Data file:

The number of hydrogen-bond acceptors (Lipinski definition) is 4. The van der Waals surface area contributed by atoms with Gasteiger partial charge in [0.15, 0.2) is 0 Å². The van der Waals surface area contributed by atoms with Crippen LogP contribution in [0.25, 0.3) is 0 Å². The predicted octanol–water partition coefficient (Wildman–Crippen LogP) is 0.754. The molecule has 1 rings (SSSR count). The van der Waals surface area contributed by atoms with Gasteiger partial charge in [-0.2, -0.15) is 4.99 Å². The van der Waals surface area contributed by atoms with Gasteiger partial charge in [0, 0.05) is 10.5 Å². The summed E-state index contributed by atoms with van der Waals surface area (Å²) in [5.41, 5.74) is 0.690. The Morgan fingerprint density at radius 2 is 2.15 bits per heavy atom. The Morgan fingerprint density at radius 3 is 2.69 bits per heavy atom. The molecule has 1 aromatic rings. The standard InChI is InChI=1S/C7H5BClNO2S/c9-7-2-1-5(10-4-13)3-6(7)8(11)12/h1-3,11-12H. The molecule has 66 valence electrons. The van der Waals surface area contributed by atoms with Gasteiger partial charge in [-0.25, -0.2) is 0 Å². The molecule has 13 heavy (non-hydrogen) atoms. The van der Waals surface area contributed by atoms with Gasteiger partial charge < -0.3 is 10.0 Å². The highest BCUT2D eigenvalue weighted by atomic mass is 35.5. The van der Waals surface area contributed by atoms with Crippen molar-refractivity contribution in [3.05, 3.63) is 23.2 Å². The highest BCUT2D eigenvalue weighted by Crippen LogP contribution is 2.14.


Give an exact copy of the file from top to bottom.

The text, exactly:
The number of hydrogen-bond acceptors (Lipinski definition) is 4. The van der Waals surface area contributed by atoms with Gasteiger partial charge in [0.15, 0.2) is 0 Å². The van der Waals surface area contributed by atoms with Crippen LogP contribution in [0.25, 0.3) is 0 Å². The predicted octanol–water partition coefficient (Wildman–Crippen LogP) is 0.754. The molecule has 1 rings (SSSR count). The van der Waals surface area contributed by atoms with Gasteiger partial charge in [-0.2, -0.15) is 4.99 Å². The van der Waals surface area contributed by atoms with Gasteiger partial charge in [0, 0.05) is 10.5 Å². The summed E-state index contributed by atoms with van der Waals surface area (Å²) in [5.41, 5.74) is 0.690. The Morgan fingerprint density at radius 2 is 2.15 bits per heavy atom. The Morgan fingerprint density at radius 3 is 2.69 bits per heavy atom. The molecule has 1 aromatic rings. The standard InChI is InChI=1S/C7H5BClNO2S/c9-7-2-1-5(10-4-13)3-6(7)8(11)12/h1-3,11-12H. The molecule has 66 valence electrons. The van der Waals surface area contributed by atoms with Gasteiger partial charge in [-0.25, -0.2) is 0 Å². The molecule has 13 heavy (non-hydrogen) atoms. The van der Waals surface area contributed by atoms with Gasteiger partial charge < -0.3 is 10.0 Å². The highest BCUT2D eigenvalue weighted by atomic mass is 35.5. The van der Waals surface area contributed by atoms with Crippen molar-refractivity contribution in [3.05, 3.63) is 23.2 Å². The highest BCUT2D eigenvalue weighted by Crippen LogP contribution is 2.14.